Charles in space

by Eszter Hargittai on April 7, 2007

with Charles Simonyi Few people with an interest in space travel have the resources to make that dream a reality. In a few minutes, Charles Simonyi will be one of those people. He’s among the few space tourists who’ve paid the $20-$25 million for the experience. He has been chronicling his adventures at, an interesting and informative Web site where users can get answers about the various aspects of his preparation and travel. (You can watch the launch live here or click on the link above to choose your preferred player.)

I had the opportunity to meet Charles Simonyi last October when I was in the Seattle area giving a talk at Microsoft Research. I consider my experience a classic case of cultural capital at work. Both of us having grown up in Budapest – and it turns out just a few blocks from each other, although a few decades apart – likely was not enough of a reason for him to bother responding to my email. Rather, I suspect it was our shared interest in the Hungarian artist Victor Vasarely that prompted him to invite me for a tour of his house. It was super fun, Charles Simonyi has some wonderful works by Vasarely and others, and I very much enjoyed the opportunity to see his collection.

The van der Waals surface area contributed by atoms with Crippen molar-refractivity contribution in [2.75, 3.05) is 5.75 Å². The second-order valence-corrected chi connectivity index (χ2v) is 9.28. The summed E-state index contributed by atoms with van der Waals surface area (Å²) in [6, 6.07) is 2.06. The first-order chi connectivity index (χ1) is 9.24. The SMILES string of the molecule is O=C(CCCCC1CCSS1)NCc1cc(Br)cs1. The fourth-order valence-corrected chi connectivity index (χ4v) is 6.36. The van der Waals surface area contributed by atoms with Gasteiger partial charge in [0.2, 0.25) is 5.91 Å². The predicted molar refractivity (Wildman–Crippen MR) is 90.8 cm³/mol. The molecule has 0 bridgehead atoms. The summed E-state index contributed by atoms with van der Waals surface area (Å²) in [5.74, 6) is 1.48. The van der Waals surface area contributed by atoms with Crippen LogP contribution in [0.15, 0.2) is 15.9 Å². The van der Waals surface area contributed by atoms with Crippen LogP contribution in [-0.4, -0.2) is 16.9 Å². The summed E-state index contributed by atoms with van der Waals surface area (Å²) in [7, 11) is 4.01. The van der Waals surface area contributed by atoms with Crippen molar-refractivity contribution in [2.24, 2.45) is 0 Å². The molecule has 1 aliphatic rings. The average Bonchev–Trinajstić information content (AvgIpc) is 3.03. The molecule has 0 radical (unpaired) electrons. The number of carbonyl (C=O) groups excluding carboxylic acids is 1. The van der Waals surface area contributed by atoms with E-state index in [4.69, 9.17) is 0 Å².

We also took a brief tour of his library in which he has some interesting original documents related to space travel. His passion for the topic is obvious and contagious. I look forward to the updates on his site about this amazing adventure.

In the above picture, I stand next to Charles Simonyi (he’s holding my father’s book The Martians of Science) with a Vasarely sculpture behind us. Photo credit goes to Marc Smith who kindly invited and hosted me on this visit to MSR.



otto 04.07.07 at 5:33 pm

You will stop at nothing to push that book!


Eszter 04.07.07 at 5:50 pm

Hey, if it hadn’t been for my father’s idea that I contact Charles Simonyi it would never have occured to me and I would never have had this fun experience. So I think the book deserves a bit of space on the photo.:)


Jacob Christensen 04.07.07 at 6:57 pm

The Danes want a piece of the action as well. At the tender age of 17 (!) Simonyi was headhunted by Regnecentralen and worked there for a couple of years before moving to the U.S. He’s not the first Dane in space (Christer Fuglesang was Swedish, in case anybody wonder), but if you trust the media it’s almost as good as the real thing.


Eszter 04.07.07 at 7:37 pm

He’s not the first Hungarian in space. Farkas Bertalan (or Bertalan Farkas) claimed that title in 1980. “Farkas” means wolf in Hungarian and boy were there some silly jokes about this back then.


jacob 04.07.07 at 7:42 pm

The article Eszter links to in comment 4 on Farkas Bertalan is a wonderful example of Wikipedia culture: it highlights in the very first line that Bertalan (Farkas? which is his surname?) was not only the first Hungarian in space but the first speaker of Esperanto.


Eszter 04.07.07 at 8:06 pm

Jacob, interesting observation. That said, the first paragraph is incorrect in that it states: “To date he is the only Hungarian who has been to space.” and that, as of a couple of hours ago, is no longer true.:)

And yes, Farkas is his last name/surname/family name. I’ve always known him as “farkasbertalan” so to write his name in reverse is weird and I included the original Hungarian version.

Wooohoo, another thread of mine that gets into the linguistic peculiarities of Hungarian.:-)

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